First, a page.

Since the beginning of this year, 184 derelict vehicles have been deposited at the George Town Landfill, according to the Department of Environmental Health. Ninety-three of those were disposed of thanks to a DEH initiative to rid Grand Cayman of the hulking heaps.
In recent weeks, the DEH has not only deployed its own fleet of grab trucks but also has enlisted the help of a private company to help get a leg up on the problem. We say it is effort well spent.
It was just a year ago when it seemed wherever one looked, one was likely to find the carcasses of cars, vans, trucks and other former forms of transportation scattered throughout our beautiful island. Abandoned in vacant lots and along roadsides, sometimes dangerously close to busy lanes of traffic, these ramshackle remnants would languish for days or even weeks.
The blight was more than unsightly, it was a real public nuisance – attracting animals, insects and other debris, enticing thieves who would strip the broken-down wrecks of saleable parts, or vandals intent on smashing glass and generally raising Cain. More than a few junkers were left so close to roadways, they threatened the safe flow of traffic. In short, it was a terrible mess.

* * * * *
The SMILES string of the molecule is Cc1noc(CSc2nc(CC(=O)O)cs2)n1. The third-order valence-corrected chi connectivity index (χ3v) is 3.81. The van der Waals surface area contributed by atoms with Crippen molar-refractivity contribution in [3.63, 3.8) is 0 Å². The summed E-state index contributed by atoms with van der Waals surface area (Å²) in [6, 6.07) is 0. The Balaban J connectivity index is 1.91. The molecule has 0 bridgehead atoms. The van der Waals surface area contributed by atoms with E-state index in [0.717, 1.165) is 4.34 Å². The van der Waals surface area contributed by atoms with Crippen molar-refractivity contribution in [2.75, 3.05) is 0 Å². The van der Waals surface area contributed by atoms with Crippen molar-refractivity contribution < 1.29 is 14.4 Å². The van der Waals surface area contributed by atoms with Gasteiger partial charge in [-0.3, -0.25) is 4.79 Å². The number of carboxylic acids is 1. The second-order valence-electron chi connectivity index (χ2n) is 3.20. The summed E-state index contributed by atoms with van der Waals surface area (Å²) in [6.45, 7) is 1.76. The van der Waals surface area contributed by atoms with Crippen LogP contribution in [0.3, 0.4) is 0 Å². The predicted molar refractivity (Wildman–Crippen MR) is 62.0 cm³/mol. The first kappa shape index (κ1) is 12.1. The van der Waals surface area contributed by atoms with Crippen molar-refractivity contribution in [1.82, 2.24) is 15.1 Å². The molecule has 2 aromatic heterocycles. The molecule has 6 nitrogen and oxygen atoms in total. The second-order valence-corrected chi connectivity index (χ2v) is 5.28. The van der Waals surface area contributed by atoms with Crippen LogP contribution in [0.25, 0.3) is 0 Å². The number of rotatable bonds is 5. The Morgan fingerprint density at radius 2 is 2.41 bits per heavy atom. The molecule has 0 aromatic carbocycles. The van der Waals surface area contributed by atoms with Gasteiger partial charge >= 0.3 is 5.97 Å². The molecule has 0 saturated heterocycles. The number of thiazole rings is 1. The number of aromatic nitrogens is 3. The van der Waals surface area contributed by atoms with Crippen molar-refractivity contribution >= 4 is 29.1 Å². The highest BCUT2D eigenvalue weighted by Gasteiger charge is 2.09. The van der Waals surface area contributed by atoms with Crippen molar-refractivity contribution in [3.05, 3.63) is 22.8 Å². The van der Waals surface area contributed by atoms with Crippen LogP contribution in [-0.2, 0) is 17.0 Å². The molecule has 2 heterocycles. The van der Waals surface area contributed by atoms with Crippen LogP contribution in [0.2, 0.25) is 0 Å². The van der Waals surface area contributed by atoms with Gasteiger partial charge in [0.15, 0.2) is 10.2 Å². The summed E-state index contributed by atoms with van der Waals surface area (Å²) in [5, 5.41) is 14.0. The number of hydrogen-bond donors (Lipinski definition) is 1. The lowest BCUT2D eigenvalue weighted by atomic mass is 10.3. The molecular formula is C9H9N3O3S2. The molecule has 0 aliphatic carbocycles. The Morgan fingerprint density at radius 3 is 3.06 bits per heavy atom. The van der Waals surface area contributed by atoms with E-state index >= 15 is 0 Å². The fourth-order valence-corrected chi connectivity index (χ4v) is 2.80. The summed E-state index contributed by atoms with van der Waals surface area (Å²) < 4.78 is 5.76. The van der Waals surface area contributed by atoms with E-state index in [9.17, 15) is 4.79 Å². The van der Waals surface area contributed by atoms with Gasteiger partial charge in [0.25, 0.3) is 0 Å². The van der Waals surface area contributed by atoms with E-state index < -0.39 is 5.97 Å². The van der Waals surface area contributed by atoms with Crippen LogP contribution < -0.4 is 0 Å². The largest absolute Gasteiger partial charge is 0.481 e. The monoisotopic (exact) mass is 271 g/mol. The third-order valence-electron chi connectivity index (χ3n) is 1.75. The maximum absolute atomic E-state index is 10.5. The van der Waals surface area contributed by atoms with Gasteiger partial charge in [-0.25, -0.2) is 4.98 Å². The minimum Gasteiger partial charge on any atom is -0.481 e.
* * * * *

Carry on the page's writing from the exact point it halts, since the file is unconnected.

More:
It was not the first time our little island had suffered from a growing accumulation of abandoned vehicles – which has been an intermittent problem at least as long as the Compass has been publishing. But it only added to the confusion when the DEH began limiting their acceptance of cars and scrap metal at the landfill, due to space and safety concerns.
Now those concerns have apparently been addressed, and owners are once again encouraged to dispose of old vehicles there. They can drop derelict vehicles at any landfill without paying a fee for disposal. Alternately, they can ask the DEH to retrieve the vehicle from private property for $75.
It is good to see DEH aggressively attacking our islands’ plague of derelict cars. In a statement, DEH Acting Director Richard Simms said it is his department’s intent to keep aggressively tackling the problem. We encourage them to keep up the pace.
But at the end of the day, as this board has written, it is owners’ responsibility to properly dispose of derelict vehicles and to do so immediately – not the next week or even a few days after the vehicle breaks down. Abandoning old cars and trucks is a violation of the Cayman Islands Litter Law, punishable by up to a $500 fine or six months’ imprisonment.
We encourage readers to report any vehicle that seems unlicensed or abandoned to the DEH for removal. They can do so by calling DEH at 949-6696 or emailing [email protected]